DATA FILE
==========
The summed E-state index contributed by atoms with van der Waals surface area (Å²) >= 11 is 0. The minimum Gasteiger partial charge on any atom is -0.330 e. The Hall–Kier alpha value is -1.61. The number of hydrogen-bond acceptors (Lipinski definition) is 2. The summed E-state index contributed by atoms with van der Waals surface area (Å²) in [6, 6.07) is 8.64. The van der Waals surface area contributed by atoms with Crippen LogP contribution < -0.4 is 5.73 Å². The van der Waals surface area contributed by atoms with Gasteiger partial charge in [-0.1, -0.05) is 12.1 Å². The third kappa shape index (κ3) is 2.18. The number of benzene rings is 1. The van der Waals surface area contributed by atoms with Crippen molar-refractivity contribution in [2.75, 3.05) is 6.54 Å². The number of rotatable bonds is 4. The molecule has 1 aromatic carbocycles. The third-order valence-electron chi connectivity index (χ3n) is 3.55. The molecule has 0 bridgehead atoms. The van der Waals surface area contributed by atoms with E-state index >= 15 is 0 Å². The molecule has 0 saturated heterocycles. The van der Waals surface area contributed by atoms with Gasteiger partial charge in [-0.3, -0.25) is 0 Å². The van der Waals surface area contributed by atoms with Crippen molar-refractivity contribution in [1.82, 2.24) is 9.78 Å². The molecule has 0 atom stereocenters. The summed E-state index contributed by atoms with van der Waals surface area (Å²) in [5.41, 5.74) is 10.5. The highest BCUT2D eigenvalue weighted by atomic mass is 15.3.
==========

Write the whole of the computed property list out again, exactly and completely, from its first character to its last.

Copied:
The summed E-state index contributed by atoms with van der Waals surface area (Å²) >= 11 is 0. The minimum Gasteiger partial charge on any atom is -0.330 e. The Hall–Kier alpha value is -1.61. The number of hydrogen-bond acceptors (Lipinski definition) is 2. The summed E-state index contributed by atoms with van der Waals surface area (Å²) in [6, 6.07) is 8.64. The van der Waals surface area contributed by atoms with Crippen LogP contribution < -0.4 is 5.73 Å². The van der Waals surface area contributed by atoms with Gasteiger partial charge in [-0.1, -0.05) is 12.1 Å². The third kappa shape index (κ3) is 2.18. The number of benzene rings is 1. The van der Waals surface area contributed by atoms with Crippen molar-refractivity contribution in [2.75, 3.05) is 6.54 Å². The number of rotatable bonds is 4. The molecule has 1 aromatic carbocycles. The third-order valence-electron chi connectivity index (χ3n) is 3.55. The molecule has 0 bridgehead atoms. The van der Waals surface area contributed by atoms with E-state index >= 15 is 0 Å². The molecule has 0 saturated heterocycles. The van der Waals surface area contributed by atoms with Gasteiger partial charge in [-0.3, -0.25) is 0 Å². The van der Waals surface area contributed by atoms with Crippen molar-refractivity contribution in [1.82, 2.24) is 9.78 Å². The molecule has 0 atom stereocenters. The summed E-state index contributed by atoms with van der Waals surface area (Å²) in [5.41, 5.74) is 10.5. The highest BCUT2D eigenvalue weighted by atomic mass is 15.3.